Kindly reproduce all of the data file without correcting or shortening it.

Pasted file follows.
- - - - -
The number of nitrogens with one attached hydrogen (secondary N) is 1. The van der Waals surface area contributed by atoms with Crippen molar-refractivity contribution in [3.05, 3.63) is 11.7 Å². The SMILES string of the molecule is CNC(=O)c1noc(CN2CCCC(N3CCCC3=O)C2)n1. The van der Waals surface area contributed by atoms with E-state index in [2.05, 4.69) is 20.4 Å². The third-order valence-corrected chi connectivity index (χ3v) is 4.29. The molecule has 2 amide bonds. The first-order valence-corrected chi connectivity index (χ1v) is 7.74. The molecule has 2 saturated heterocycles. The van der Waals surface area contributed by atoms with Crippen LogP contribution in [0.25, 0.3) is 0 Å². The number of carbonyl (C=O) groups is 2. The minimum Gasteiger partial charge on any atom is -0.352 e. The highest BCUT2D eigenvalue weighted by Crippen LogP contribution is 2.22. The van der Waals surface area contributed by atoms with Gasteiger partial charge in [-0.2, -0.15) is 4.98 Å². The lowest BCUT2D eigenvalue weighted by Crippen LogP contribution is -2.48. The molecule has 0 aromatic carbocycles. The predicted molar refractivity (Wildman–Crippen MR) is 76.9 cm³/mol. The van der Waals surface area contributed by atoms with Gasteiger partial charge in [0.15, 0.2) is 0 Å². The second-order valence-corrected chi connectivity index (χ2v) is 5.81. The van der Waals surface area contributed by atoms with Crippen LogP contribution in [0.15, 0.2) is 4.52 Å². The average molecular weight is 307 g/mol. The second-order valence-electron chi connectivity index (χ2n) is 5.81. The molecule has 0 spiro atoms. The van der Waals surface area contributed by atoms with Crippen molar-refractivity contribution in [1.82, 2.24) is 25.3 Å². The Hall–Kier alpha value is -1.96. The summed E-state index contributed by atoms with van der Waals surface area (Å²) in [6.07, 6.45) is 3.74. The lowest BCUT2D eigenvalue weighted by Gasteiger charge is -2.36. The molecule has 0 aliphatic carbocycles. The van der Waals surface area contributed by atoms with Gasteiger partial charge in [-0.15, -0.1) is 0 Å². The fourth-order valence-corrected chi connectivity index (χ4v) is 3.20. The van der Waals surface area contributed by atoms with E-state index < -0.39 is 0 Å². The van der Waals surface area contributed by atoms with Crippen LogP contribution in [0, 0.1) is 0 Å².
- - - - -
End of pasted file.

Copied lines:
The number of nitrogens with one attached hydrogen (secondary N) is 1. The van der Waals surface area contributed by atoms with Crippen molar-refractivity contribution in [3.05, 3.63) is 11.7 Å². The SMILES string of the molecule is CNC(=O)c1noc(CN2CCCC(N3CCCC3=O)C2)n1. The van der Waals surface area contributed by atoms with E-state index in [2.05, 4.69) is 20.4 Å². The third-order valence-corrected chi connectivity index (χ3v) is 4.29. The molecule has 2 amide bonds. The first-order valence-corrected chi connectivity index (χ1v) is 7.74. The molecule has 2 saturated heterocycles. The van der Waals surface area contributed by atoms with Crippen LogP contribution in [0.25, 0.3) is 0 Å². The number of carbonyl (C=O) groups is 2. The minimum Gasteiger partial charge on any atom is -0.352 e. The highest BCUT2D eigenvalue weighted by Crippen LogP contribution is 2.22. The van der Waals surface area contributed by atoms with Gasteiger partial charge in [-0.2, -0.15) is 4.98 Å². The lowest BCUT2D eigenvalue weighted by Crippen LogP contribution is -2.48. The molecule has 0 aromatic carbocycles. The predicted molar refractivity (Wildman–Crippen MR) is 76.9 cm³/mol. The van der Waals surface area contributed by atoms with Gasteiger partial charge in [0.15, 0.2) is 0 Å². The second-order valence-corrected chi connectivity index (χ2v) is 5.81. The van der Waals surface area contributed by atoms with Crippen LogP contribution in [0.15, 0.2) is 4.52 Å². The average molecular weight is 307 g/mol. The second-order valence-electron chi connectivity index (χ2n) is 5.81. The molecule has 0 spiro atoms. The van der Waals surface area contributed by atoms with Crippen molar-refractivity contribution in [1.82, 2.24) is 25.3 Å². The Hall–Kier alpha value is -1.96. The summed E-state index contributed by atoms with van der Waals surface area (Å²) in [6.07, 6.45) is 3.74. The lowest BCUT2D eigenvalue weighted by Gasteiger charge is -2.36. The molecule has 0 aliphatic carbocycles. The van der Waals surface area contributed by atoms with Gasteiger partial charge in [-0.15, -0.1) is 0 Å². The fourth-order valence-corrected chi connectivity index (χ4v) is 3.20. The van der Waals surface area contributed by atoms with E-state index < -0.39 is 0 Å². The van der Waals surface area contributed by atoms with Crippen LogP contribution in [0, 0.1) is 0 Å².